When family court reaches levels of self-parody: man's first wife kills his children. She pleads temporary insanity, implausibly blames Prozac for deaths, escapes criminal punishment. Man remarries, has more kids, divorces, takes up again with killer of his first children. Second ex-wife has no luck in family court expressing reluctance leaving kids with child-killer. [Alkon; AP/NYT]

Meanwhile, in the same jurisdiction, a horrifically crooked expert in the same family court jurisdiction got disciplinary records sealed, and had a reign of terror harassing women as an evaluator in child-custody cases. If he hadn't been caught videotaping his employees using the restroom, he might still be running amuck in family court. [Seattle Times via OL]


Father's Day special: In "facilitated communication," an aide helps a profoundly autistic child type answers to questions. This is pure quackery: in reality, it's the communicator who's answering the question, rather than the child, as demonstrated by experiments where the communicator is unable to hear the questions. But it provides enough false hope that some believe in it, and it can lead to false sex abuse allegations as happened in the case of the Wendover family. The Detroit Free Press runs an extraordinary six-part series (via @walterolson) on the trauma inflicted on this one family by junk science and gullible prosecutors. The Wendover family civil suit against government officials is pending, but they seem relatively fortunate that they were only separated from their children for 106 days before prosecutors dismissed the case (while covering their butts by claiming it was because the ostensible victim was too scared to testify); we've certainly seen other prosecutors (cough, cough, Martha Coakley) continue witch-hunts until they lead to prosecutions. Worth noting: Brian Dickerson's criticism of the "cowardice and cronyism" of judges who delayed matters for four weeks past when it was obvious prosecutors had no case.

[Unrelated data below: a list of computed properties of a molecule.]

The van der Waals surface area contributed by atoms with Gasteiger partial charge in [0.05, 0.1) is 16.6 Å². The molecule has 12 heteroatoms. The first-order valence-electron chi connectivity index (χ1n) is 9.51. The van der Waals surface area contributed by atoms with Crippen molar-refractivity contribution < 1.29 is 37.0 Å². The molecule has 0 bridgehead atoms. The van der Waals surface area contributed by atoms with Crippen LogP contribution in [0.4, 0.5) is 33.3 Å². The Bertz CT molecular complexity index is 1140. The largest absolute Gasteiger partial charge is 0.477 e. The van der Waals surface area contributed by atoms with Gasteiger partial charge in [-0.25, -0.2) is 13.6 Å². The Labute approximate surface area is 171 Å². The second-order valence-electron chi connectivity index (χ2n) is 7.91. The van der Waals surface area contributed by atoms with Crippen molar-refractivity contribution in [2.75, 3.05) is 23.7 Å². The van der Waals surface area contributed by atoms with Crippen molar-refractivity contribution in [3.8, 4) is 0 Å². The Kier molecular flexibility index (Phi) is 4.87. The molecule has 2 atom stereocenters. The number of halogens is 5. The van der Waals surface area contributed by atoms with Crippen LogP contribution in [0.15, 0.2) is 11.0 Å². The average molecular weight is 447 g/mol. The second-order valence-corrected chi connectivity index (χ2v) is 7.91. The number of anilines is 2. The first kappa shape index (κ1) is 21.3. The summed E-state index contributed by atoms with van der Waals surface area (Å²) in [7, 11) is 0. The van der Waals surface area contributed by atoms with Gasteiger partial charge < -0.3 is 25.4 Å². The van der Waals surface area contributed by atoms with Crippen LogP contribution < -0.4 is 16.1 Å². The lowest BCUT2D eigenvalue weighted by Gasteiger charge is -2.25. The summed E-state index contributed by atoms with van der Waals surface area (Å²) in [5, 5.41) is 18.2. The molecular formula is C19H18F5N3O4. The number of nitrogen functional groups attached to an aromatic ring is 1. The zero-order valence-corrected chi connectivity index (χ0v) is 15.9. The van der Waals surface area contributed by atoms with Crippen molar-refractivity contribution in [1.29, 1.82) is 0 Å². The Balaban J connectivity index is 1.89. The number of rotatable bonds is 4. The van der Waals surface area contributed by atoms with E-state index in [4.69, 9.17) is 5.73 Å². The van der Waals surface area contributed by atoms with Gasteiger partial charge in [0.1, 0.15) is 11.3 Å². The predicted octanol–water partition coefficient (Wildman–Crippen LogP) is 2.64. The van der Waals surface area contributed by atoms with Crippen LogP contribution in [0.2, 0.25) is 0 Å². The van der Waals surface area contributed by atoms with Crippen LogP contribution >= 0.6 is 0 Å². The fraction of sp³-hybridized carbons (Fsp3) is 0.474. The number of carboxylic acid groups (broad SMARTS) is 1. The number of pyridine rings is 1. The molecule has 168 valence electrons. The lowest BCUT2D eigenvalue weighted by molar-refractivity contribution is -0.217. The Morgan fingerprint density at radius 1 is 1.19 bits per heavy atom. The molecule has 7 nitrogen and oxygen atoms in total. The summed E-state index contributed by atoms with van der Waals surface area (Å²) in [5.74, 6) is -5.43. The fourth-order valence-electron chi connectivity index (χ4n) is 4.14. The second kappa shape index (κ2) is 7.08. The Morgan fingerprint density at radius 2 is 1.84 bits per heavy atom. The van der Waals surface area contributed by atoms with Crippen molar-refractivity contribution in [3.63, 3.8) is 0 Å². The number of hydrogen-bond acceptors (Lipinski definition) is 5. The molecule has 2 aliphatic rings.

The Abnormal Use blog points us to a quack expert report hypothesizing that a defective (rather than unattended) stove caused a fire that destroyed a home, defeating summary judgment, and likely leading to a settlement between the stove manufacturer and the home-owner's fire insurance. The subrogee likely won the battle, but insurance companies (and consumers as a whole) lose the war when they encourages nonsensical litigation unrelated to the facts for short-term profit. A collective action problem, to be sure.